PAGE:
An absorber of this type has already been described and claimed in United States Letters Patent to Skinner, No. 3,831,924 issued August 27, 1974, "Torsional Energy Absorber". It uses the hysteretic property of steel when stressed mainly in torsion, and has two limitations. In conformation it is essentially 3-dimensional, so that it may be relatively bulky and cannot, for instance, be fitted within a sandwich wall, and it will deal with forces applied along only one line. The hysteretic energy absorber to be described later has two general embodiments. In both, the device extends principally in two dimensions and can be fitted within a sandwich wall if required, and in one forces applies in any direction in a plane can be dealt with.
To protect a building, a hysteretic energy absorber capable of operating for motion in any horizontal direction would be particularly effective. There are other applications for which an absorber acting along a single line is appropriate; for example, the two ends of a bridge deck may themselves be designed to allow motion along only the deck's length. Earthquake resistance of the bridge structure might be increased by connecting a hysteretic energy absorber for longitudinal operation between one end of the bridge deck and the abutment.
A further application of energy absorbers is the protection of equipment within buildings such as apparatus racks (which might be 10' high and be relatively heavily loaded) or shelves and the like, from being overturned or wrenched from their foundations, or fractured by earthquakes. Such structures can be anchored to the floor. They can also be anchored to walls by tie rods but it is always possible that the walls will not move in phase with the floor, so that the tie rods might themselves impose forces on articles they were intended to protect. Protection would be possible if a plastic energy absorber could be incorporated in the tie rods, or between the tie rods and the supported equipment.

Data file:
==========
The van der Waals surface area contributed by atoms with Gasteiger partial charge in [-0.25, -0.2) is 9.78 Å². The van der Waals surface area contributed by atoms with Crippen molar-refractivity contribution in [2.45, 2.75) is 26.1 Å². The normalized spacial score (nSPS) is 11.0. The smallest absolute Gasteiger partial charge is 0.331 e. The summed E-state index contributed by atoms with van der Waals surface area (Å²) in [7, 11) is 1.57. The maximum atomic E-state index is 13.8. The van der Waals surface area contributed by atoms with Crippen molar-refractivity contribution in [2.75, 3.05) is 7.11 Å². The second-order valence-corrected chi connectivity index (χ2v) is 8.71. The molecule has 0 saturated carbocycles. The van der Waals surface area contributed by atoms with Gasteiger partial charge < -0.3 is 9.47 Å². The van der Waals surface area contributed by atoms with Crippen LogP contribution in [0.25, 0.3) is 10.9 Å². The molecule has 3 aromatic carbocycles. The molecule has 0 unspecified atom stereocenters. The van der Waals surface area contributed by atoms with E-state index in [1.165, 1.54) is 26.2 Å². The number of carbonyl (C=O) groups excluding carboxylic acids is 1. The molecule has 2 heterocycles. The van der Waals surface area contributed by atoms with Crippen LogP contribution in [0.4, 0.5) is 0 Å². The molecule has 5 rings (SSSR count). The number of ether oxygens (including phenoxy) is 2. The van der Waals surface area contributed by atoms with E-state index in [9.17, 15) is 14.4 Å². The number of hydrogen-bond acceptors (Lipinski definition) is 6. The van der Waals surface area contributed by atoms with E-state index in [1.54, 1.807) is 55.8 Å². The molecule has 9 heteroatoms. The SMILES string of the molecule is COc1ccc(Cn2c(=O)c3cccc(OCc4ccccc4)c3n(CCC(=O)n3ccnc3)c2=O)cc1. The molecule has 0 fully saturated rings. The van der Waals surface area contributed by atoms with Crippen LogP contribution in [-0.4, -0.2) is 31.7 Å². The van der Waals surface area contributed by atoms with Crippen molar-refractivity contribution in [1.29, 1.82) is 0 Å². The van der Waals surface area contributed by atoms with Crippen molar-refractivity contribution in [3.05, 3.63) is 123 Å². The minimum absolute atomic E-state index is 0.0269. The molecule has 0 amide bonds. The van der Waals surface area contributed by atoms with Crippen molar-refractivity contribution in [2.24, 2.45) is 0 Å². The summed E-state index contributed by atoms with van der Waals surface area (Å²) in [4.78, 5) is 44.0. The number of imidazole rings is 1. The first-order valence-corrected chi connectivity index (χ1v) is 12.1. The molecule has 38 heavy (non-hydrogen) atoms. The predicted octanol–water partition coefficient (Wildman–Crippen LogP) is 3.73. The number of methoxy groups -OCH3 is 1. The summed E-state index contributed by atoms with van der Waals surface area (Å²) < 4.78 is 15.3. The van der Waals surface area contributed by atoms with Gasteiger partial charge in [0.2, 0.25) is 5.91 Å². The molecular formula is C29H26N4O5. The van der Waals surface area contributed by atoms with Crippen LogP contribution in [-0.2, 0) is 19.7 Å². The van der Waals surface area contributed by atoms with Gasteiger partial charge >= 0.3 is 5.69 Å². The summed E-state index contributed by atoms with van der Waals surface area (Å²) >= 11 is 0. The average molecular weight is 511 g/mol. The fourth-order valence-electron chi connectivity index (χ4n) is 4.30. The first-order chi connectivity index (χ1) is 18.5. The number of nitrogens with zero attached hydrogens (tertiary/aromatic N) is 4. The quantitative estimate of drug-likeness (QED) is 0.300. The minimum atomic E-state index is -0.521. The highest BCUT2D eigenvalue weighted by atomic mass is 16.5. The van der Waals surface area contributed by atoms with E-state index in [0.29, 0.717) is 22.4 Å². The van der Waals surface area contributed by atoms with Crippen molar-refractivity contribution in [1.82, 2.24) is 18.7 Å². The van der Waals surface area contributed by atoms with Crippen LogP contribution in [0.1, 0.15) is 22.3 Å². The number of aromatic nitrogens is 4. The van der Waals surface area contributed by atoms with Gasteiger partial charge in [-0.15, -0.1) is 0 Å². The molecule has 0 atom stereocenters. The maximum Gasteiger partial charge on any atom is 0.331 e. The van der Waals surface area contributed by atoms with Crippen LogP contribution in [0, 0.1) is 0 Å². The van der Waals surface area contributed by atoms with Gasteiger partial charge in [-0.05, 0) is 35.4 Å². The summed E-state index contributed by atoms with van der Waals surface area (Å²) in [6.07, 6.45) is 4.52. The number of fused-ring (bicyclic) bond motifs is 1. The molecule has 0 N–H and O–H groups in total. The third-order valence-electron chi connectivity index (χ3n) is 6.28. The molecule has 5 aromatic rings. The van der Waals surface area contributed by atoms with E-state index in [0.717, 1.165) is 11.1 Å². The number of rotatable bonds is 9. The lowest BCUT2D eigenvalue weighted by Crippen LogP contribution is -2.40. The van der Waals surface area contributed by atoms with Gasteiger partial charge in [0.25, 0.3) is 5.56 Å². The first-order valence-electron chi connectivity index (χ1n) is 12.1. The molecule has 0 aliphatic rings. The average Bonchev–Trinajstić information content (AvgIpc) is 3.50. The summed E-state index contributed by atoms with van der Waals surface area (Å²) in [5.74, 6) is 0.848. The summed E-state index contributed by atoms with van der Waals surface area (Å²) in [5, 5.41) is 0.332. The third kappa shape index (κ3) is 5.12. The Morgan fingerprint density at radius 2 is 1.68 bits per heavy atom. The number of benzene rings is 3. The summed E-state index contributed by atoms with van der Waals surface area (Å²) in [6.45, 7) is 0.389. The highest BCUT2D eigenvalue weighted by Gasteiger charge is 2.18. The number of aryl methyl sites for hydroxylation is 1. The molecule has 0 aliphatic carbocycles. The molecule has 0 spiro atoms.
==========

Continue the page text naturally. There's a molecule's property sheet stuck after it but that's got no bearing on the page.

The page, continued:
Accordingly the invention may be said to consist of a cyclic energy absorber designed to be interposed between first and second members of a structure which are caused by in-coming energy to move relative to each other, said energy absorber comprising in combination:
an anchor adapted to be connected rigidly to a first member of the structure;
a main beam rigidly connected at one peripheral plane to said anchor;
loading means connecting a second member of the structure to the main beam at a point remote from the connection to said anchor so that relative to-and-fro motion between said first and second member of the structure causes said main beam to form cyclically in flexure into the plastic range.
The invention consists in the foregoing and also envisages constructions of which the following gives examples only.
One preferred form of the invention will now be described with reference to the attached drawings, in which:
FIG. 1 shows a hysteresis loop determined experimentally for a low-carbon mild steel,